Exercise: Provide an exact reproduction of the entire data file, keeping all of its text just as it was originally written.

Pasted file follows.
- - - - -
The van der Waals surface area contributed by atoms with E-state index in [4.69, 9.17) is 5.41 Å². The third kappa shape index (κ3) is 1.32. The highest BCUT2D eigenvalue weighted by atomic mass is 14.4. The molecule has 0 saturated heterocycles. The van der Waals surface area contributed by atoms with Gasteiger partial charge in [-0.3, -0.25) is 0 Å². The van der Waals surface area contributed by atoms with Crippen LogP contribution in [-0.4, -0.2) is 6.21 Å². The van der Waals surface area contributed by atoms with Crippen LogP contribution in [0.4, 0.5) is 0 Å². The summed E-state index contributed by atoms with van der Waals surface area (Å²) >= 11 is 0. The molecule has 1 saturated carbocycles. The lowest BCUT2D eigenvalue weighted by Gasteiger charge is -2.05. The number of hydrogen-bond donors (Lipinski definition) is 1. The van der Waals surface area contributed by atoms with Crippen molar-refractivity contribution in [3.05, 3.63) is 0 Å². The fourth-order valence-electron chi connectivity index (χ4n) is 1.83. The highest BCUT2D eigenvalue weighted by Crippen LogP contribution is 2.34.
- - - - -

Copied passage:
The van der Waals surface area contributed by atoms with E-state index in [4.69, 9.17) is 5.41 Å². The third kappa shape index (κ3) is 1.32. The highest BCUT2D eigenvalue weighted by atomic mass is 14.4. The molecule has 0 saturated heterocycles. The van der Waals surface area contributed by atoms with Gasteiger partial charge in [-0.3, -0.25) is 0 Å². The van der Waals surface area contributed by atoms with Crippen LogP contribution in [-0.4, -0.2) is 6.21 Å². The van der Waals surface area contributed by atoms with Crippen LogP contribution in [0.4, 0.5) is 0 Å². The summed E-state index contributed by atoms with van der Waals surface area (Å²) >= 11 is 0. The molecule has 1 saturated carbocycles. The lowest BCUT2D eigenvalue weighted by Gasteiger charge is -2.05. The number of hydrogen-bond donors (Lipinski definition) is 1. The van der Waals surface area contributed by atoms with Crippen molar-refractivity contribution in [3.05, 3.63) is 0 Å². The fourth-order valence-electron chi connectivity index (χ4n) is 1.83. The highest BCUT2D eigenvalue weighted by Crippen LogP contribution is 2.34.